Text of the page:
Democratic Representative Adam Schiff of California said it would be wrong to assume that every American has a full picture of the events that led to the Capitol mob riot, ahead of former President Donald Trump‘s impeachment trial in the Senate.
During a Sunday appearance on NBC News’ Meet the Press, host Chuck Todd asked Schiff what he thought was the biggest challenge for impeachment managers considering that many Americans witnessed the narrative that led to the insurrection on January 6.
“We may think that all the senators and American people know all the facts,” said Schiff. “But in fact, when you look at the whole chronology of what the president did in the weeks and months leading up to January 6, his efforts to reject to the outcome if he lost,… Many Americans and indeed many senators may not be familiar with all those facts that led up to that incitement of that mob.”
“So you can’t presume that either the Senate or the country are aware of all the facts,” Schiff added. “You really need to present that full picture and I’m confident that they will.”
Schiff is the chair of the House Intelligence Committee and was the lead manager for Democrats during Trump’s first impeachment in early 2020.
When asked about his opinion on witnesses during the trial, Schiff said: “We have the unusual circumstance where on the very first day of the trail when those managers walk on the floor of the Senate, there will already be over a hundred witnesses present, and those will be the House and Senate members.”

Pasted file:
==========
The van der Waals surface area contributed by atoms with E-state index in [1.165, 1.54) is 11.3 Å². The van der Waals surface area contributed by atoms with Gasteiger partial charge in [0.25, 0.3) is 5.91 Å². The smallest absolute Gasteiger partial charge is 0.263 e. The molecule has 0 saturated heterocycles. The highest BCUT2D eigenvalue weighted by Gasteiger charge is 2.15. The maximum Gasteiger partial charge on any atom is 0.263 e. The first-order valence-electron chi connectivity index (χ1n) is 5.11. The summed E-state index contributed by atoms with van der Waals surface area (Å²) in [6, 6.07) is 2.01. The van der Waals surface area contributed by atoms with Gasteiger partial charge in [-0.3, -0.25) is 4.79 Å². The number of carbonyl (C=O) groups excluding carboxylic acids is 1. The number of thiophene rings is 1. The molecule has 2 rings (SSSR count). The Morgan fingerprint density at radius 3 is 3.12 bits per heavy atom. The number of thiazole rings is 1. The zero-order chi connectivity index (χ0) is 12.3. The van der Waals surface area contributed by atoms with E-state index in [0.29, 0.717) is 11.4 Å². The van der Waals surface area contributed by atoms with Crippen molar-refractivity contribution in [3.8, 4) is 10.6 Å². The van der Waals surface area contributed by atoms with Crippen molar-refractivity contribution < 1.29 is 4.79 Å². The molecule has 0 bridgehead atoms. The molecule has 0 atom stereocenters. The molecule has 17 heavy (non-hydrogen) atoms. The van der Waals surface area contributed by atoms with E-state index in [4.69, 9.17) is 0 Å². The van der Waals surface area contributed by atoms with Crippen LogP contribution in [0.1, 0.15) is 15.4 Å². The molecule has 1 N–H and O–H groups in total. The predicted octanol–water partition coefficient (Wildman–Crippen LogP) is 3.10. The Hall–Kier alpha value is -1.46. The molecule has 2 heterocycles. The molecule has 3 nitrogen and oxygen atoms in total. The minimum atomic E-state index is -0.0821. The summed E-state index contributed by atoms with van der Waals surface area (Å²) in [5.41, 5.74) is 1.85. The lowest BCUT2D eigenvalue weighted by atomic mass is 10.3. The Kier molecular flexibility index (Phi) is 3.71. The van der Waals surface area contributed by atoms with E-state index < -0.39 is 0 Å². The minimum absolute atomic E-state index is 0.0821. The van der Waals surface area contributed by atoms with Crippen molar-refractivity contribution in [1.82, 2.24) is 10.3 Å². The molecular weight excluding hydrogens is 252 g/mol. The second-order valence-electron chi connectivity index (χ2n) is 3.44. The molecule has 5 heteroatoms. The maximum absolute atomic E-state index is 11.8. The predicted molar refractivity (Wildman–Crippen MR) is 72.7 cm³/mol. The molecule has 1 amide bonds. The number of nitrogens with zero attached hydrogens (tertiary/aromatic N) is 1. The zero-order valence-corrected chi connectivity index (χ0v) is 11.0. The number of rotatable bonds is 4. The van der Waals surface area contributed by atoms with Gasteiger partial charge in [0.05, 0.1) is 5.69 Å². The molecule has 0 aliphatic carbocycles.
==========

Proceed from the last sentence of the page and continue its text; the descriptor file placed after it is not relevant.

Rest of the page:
“Whether you need additional witnesses will be a strategic call for the House managers,” Schiff continued.
Trump became the first president to be impeached twice by the House of Representatives on January 13 for his role in inciting the insurrection that occurred at the U.S. Capital seven days earlier. The former president’s Senate trial begins on Tuesday.
According to a Sunday ABC News/Ipsos poll, 56 percent of Americans believe that Trump should be convicted and never hold federal office again. Public support of Trump’s conviction by the Senate is higher now than during his first impeachment in early 2020.
For Trump’s conviction to pass, 67 senators must vote in favor of the impeachment, meaning that 17 Republicans would need to join Democrats in supporting Trump’s conviction.
If enough senators vote to convict Trump, the chamber would then hold a second vote to determine whether or not to bar him from holding federal office again in the future.
Newsweek reached out to Schiff’s office, but didn’t hear back in time for publication.